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History Writing: DBQ Essays


While it’s true that DBQ (Document-Based Question) essays appear on the NY State Regents and AP History Exams, teachers—esp. history teachers—of EVERY grade should see them as a tremendous tool for teaching both content and critical thinking skills.

The "DBQ Approach" is as follows: Give students multiple documents (including various sources such as letters, paintings, political cartoons, articles, and texts of speeches, among others) to interpret and use in response to a question.  Students must then build an ARGUMENT using the documents as EVIDENCE.  Sound familiar?

Indeed, DBQ essays require many of the skills involved in writing a research paper: close reading and analysis, inference, summarizing, and synthesizing ideas.  But in this case, the teacher provides the research and the driving question.  So DBQ essays are like research papers with training wheels, or "add-water-and-stir" research papers.  And teachers of ANY grade can take the DBQ approach.  Because you control the question and the documents, you determine the difficulty of the assignment.  And as always, it’s good practice to model what you’re looking for before you ask students to tackle it independently.

Here are a few sample questions from “DBQs Main Page,” an AP History Website that offers more than 70 student- and teacher-created DBQs, along with general Websites for DBQ research:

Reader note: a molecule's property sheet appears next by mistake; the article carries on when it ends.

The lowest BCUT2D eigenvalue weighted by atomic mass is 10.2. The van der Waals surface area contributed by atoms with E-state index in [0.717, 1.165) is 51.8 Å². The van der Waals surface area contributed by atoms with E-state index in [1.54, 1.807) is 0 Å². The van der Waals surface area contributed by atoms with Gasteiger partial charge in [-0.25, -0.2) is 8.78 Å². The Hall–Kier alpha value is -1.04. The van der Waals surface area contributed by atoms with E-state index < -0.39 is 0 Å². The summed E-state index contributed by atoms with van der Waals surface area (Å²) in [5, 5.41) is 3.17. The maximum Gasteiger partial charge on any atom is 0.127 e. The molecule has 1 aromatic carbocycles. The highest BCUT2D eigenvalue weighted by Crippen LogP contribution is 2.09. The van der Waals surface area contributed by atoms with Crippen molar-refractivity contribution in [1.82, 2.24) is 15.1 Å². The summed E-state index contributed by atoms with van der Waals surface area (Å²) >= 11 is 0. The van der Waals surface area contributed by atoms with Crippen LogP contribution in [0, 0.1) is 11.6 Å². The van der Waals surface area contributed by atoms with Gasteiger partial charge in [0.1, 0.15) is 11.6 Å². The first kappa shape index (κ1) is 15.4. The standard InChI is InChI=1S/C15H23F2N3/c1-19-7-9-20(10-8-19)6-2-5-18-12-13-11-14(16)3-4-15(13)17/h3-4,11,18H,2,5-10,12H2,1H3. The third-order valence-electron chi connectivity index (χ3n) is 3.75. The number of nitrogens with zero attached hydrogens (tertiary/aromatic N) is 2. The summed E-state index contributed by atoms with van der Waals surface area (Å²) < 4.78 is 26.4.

“World War II was more important than the Great Depression in fundamentally transforming American society.  Assess the validity of this statement based on your knowledge of American society between 1930 and 1945 and the documents below.”   (by Mr. Steven Mercado, Chaffey H. S., CA)  (Found at: http://www.historyteacher.net/2001DBQsMainPage.htm)

“One of the ironies of World War I was that in a war 'to make the world safe for democracy,' the government attacked the civil liberties that make democracy possible.  Assess the validity of this statement.”  (Found at: http://www.historyteacher.net/2000DBQsMainPage.htm)

Check this out: Leaning into AI to Create More Meaningful, Rigorous Research Projects.


In order to WRITE like a historian, one must READ like a historian.  Here are some essential history curriculum resources:

Here are a few more resources to check out:

***This blog by Jack Milgram lists 75 useful Websites: https://custom-writing.org/blog/history-websites

Here are some additional helpful research-oriented Websites, which in turn contain links to other useful sites (Many thanks to Mitch Brenner for these leads!):

The keys to success on DBQ essays are the same keys as on any other essay: you have to 1) build an ARGUMENT and 2) support it with EVIDENCE.  And of course, in order to do that, you have to COMPREHEND the texts that you’ve read.  Check out Argument vs. Evidence for guidance on Steps 1-6 of Argument vs. Evidence.  Check out Writing 101 for more on fundamentals of writing instruction, Comprehension 101 for more on how we comprehend, and Research Paper Guide if you want to move in that direction.  

For support on how to teach students to build "quote sandwiches" (context, evidence, and explanation), check out these TLC Blog posts on quote sandwiches.

***RELATED WORK: If you're interested in MOCK TRIALS, here's a link to a Mini-Mock Trial Manual.  (Thanks to George Mankbadi for this link!) 

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